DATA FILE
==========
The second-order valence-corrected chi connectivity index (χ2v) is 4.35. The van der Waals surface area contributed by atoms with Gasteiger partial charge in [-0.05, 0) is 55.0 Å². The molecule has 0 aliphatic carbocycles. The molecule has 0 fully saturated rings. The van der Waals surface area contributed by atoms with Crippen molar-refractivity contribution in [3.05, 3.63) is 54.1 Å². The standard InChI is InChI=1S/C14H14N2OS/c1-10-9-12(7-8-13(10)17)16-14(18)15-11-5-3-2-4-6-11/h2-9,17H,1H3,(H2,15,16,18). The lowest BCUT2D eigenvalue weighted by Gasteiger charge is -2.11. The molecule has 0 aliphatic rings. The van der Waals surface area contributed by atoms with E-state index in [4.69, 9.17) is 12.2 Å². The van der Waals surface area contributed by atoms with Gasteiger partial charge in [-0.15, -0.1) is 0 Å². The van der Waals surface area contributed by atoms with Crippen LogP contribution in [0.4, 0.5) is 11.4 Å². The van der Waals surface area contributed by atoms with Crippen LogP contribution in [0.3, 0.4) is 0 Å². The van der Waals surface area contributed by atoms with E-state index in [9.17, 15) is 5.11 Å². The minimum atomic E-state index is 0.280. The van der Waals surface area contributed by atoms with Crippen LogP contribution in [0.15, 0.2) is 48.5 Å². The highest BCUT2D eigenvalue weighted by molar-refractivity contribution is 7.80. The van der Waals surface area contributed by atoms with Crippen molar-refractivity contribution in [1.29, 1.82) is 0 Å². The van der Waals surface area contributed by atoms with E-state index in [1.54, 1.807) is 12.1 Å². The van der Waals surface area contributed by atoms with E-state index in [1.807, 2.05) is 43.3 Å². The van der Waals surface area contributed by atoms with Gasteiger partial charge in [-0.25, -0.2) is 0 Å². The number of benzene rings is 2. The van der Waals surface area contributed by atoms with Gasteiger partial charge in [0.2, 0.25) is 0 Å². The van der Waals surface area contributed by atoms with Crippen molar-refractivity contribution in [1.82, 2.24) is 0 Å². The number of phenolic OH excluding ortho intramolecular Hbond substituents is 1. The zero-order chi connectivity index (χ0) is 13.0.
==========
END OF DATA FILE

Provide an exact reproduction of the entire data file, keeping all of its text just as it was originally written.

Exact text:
The second-order valence-corrected chi connectivity index (χ2v) is 4.35. The van der Waals surface area contributed by atoms with Gasteiger partial charge in [-0.05, 0) is 55.0 Å². The molecule has 0 aliphatic carbocycles. The molecule has 0 fully saturated rings. The van der Waals surface area contributed by atoms with Crippen molar-refractivity contribution in [3.05, 3.63) is 54.1 Å². The standard InChI is InChI=1S/C14H14N2OS/c1-10-9-12(7-8-13(10)17)16-14(18)15-11-5-3-2-4-6-11/h2-9,17H,1H3,(H2,15,16,18). The lowest BCUT2D eigenvalue weighted by Gasteiger charge is -2.11. The molecule has 0 aliphatic rings. The van der Waals surface area contributed by atoms with E-state index in [4.69, 9.17) is 12.2 Å². The van der Waals surface area contributed by atoms with Gasteiger partial charge in [-0.15, -0.1) is 0 Å². The van der Waals surface area contributed by atoms with Crippen LogP contribution in [0.4, 0.5) is 11.4 Å². The van der Waals surface area contributed by atoms with Crippen LogP contribution in [0.3, 0.4) is 0 Å². The van der Waals surface area contributed by atoms with E-state index in [9.17, 15) is 5.11 Å². The minimum atomic E-state index is 0.280. The van der Waals surface area contributed by atoms with Crippen LogP contribution in [0.15, 0.2) is 48.5 Å². The highest BCUT2D eigenvalue weighted by molar-refractivity contribution is 7.80. The van der Waals surface area contributed by atoms with Crippen molar-refractivity contribution in [1.29, 1.82) is 0 Å². The van der Waals surface area contributed by atoms with E-state index in [1.54, 1.807) is 12.1 Å². The van der Waals surface area contributed by atoms with E-state index in [1.807, 2.05) is 43.3 Å². The van der Waals surface area contributed by atoms with Gasteiger partial charge in [-0.25, -0.2) is 0 Å². The number of benzene rings is 2. The van der Waals surface area contributed by atoms with Gasteiger partial charge in [0.2, 0.25) is 0 Å². The van der Waals surface area contributed by atoms with Crippen molar-refractivity contribution in [1.82, 2.24) is 0 Å². The number of phenolic OH excluding ortho intramolecular Hbond substituents is 1. The zero-order chi connectivity index (χ0) is 13.0.